Boston: A night at the symphony usually means silencing cellphones and mobile devices before the music starts.
But as part of an effort to draw in a younger audience, the Boston Symphony Orchestra is loaning select patrons iPads loaded with content specific to each performance.
They'll be able to view sheet music for the pieces being played, video interviews with musicians, podcasts about the composers and analysis on the works themselves. They'll also get a close-up view of the conductor from the musicians' point of view from video monitors set up in the hall.
The storied orchestra, which was founded in 1881, is the first to offer audience members use of customized iPads, according to Kim Noltemy, the group's chief operating and communications officer.
But other orchestras are also trying to incorporate technology.
The Philadelphia Orchestra is among a handful that has developed its own mobile application to let audience members follow along with program notes, like translations of vocal parts, in real time from their personal devices.
The Los Angeles Philharmonic rolled out "VAN Beethoven," a customized van that gave residents last fall a chance to enjoy a performance of Beethoven's Fifth Symphony using virtual reality headsets.
And the Sacramento Philharmonic and Opera, Virginia Symphony Orchestra are among those offering "tweet seats," specially designated sections where concertgoers are encouraged to interact on Twitter with a concert official as they gave running commentary during select performances.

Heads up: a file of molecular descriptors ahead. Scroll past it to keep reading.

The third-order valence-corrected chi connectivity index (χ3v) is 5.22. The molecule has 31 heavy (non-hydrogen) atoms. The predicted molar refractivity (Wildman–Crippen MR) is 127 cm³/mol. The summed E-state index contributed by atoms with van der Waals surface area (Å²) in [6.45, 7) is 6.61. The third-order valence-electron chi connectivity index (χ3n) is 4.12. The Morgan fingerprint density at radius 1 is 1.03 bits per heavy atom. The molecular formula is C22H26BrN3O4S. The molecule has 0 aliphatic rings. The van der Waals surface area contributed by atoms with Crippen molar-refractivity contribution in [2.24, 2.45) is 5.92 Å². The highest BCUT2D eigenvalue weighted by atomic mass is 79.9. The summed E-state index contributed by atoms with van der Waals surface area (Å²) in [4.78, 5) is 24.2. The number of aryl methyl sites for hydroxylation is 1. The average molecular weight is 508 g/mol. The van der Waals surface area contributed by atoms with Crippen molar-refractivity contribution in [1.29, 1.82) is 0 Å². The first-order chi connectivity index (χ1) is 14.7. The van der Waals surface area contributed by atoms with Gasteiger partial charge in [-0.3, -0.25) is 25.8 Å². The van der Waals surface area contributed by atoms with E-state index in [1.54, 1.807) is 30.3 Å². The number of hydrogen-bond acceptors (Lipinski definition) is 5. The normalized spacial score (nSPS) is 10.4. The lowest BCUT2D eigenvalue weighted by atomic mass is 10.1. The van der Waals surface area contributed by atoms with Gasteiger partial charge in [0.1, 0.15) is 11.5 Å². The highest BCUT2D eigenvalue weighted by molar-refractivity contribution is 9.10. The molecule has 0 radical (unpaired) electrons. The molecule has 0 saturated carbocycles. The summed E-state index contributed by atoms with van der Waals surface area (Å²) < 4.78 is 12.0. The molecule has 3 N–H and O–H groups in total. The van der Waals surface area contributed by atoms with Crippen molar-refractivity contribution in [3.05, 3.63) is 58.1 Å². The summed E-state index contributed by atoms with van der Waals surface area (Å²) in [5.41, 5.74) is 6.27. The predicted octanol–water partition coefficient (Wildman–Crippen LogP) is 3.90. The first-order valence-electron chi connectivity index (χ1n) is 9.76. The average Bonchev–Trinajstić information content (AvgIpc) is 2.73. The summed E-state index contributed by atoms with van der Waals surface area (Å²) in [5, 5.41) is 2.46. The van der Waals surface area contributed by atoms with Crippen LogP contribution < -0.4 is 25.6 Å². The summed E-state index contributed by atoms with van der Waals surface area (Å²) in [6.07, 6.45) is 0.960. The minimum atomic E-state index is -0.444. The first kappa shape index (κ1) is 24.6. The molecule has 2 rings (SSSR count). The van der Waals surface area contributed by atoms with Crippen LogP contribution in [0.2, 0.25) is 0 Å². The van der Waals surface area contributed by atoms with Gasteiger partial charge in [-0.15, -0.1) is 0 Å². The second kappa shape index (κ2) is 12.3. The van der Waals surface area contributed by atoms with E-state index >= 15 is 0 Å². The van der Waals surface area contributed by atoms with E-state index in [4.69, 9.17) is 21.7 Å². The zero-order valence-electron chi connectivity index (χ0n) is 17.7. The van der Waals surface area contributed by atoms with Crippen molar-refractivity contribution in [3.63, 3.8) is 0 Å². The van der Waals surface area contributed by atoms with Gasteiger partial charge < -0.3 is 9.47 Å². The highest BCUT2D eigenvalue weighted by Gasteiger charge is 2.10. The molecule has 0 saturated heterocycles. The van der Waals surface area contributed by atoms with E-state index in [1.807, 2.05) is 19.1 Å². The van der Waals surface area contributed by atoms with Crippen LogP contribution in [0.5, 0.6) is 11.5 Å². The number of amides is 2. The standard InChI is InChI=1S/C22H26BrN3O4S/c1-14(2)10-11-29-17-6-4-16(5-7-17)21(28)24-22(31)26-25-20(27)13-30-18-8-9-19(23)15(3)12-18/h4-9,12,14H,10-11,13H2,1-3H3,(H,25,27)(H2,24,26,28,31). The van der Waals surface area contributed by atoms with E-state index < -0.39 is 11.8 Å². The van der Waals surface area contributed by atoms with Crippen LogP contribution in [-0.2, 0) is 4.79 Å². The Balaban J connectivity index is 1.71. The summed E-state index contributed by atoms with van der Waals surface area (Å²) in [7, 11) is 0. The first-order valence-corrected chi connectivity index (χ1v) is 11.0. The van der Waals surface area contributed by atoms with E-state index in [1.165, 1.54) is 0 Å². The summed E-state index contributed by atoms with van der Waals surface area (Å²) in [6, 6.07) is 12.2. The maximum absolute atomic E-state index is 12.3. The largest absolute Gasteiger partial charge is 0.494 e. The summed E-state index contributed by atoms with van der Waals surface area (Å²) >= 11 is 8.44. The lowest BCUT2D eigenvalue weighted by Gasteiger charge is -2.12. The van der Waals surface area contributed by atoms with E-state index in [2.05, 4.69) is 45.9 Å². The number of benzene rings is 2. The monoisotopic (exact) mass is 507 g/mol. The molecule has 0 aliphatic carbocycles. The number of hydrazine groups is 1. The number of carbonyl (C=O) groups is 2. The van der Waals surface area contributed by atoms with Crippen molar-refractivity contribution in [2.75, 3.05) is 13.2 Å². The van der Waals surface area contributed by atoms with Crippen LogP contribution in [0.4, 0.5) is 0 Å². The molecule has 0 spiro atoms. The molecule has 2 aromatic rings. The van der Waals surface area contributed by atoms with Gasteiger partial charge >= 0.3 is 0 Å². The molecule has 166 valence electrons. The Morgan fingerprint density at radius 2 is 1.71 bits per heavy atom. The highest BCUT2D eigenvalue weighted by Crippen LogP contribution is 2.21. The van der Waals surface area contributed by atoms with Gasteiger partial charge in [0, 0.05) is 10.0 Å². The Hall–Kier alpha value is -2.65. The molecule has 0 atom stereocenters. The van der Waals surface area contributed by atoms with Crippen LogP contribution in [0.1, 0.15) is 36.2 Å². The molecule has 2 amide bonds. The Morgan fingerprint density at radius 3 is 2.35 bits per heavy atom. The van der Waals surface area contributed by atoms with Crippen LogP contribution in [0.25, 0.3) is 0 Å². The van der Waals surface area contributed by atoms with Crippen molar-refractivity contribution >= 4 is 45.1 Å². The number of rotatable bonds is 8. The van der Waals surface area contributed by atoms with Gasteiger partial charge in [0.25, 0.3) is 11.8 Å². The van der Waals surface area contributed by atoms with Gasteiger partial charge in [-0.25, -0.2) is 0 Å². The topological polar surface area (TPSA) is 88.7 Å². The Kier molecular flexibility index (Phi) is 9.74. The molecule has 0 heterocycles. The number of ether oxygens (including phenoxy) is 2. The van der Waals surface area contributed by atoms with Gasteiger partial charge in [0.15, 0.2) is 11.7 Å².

Jesse Rosen, president and CEO of the League of American Orchestras, an approximately 800-member group based in New York, says orchestras are trying to appeal to a new generation's changing expectations for the concert experience.
"It's about enhancing the visual experience of listening to a symphony orchestra," he says. "It's also about making the experience more intimate and creating a more visible contact between the performer and the audience, which is something younger audiences really seem to value."
The Boston orchestra is rolling out the iPads as part of a broader effort to draw patrons, particularly younger ones, to their underperforming Friday concerts.
During "Casual Fridays," symphony tickets are being offered at significantly lower prices, ranging from $25 to $45, down from as much as $145, patrons are being encouraged to dress casually, and the hall is hosting pre- and post-concert receptions with live music, snacks and a cash bar.
The first performance was Jan. 15; two others have so far been scheduled for Feb. 12 and March 18.
Efforts to appeal to new audiences are not without opposition from symphony traditionalists.
"There's been resistance all along to screens in concert halls" observes Rosen, of the League of American Orchestras.
Jeremy Rothman, vice president for artistic planning at the Philadelphia Orchestra, says concerns over its LiveNote app, which debuted this season at select concerts, have diminished as concertgoers and musicians alike saw the technology in action.
The app, he says, has helped some patrons become more informed and therefore more engaged in the performance while the app's design -- grayscale text on a black background -- minimizes the impact on others.
"No one is more concerned about preserving the live concert experience as we are," Rothman says. "This is absolutely at the core of what we do. So we asked a lot of the really hard questions up front and are continuing to listen to feedback now that we've put it in people's hands."
In Boston, Noltemy says the symphony orchestra has taken steps to make sure it isn't alienating its core audience.
For now, the iPads will be offered only to the 110 people seated in the rear orchestra. That section is under the balcony overhang, she notes, helping limit the impact of screen glow on other audience members.
The devices will also be on a dim setting, and patrons will be given headphones to tune into the video and audio segments.
"We'd prefer people watch the iPad podcasts before the concert during the pre-concert reception," Noltemy says. "But, as you can imagine, we have no control over that."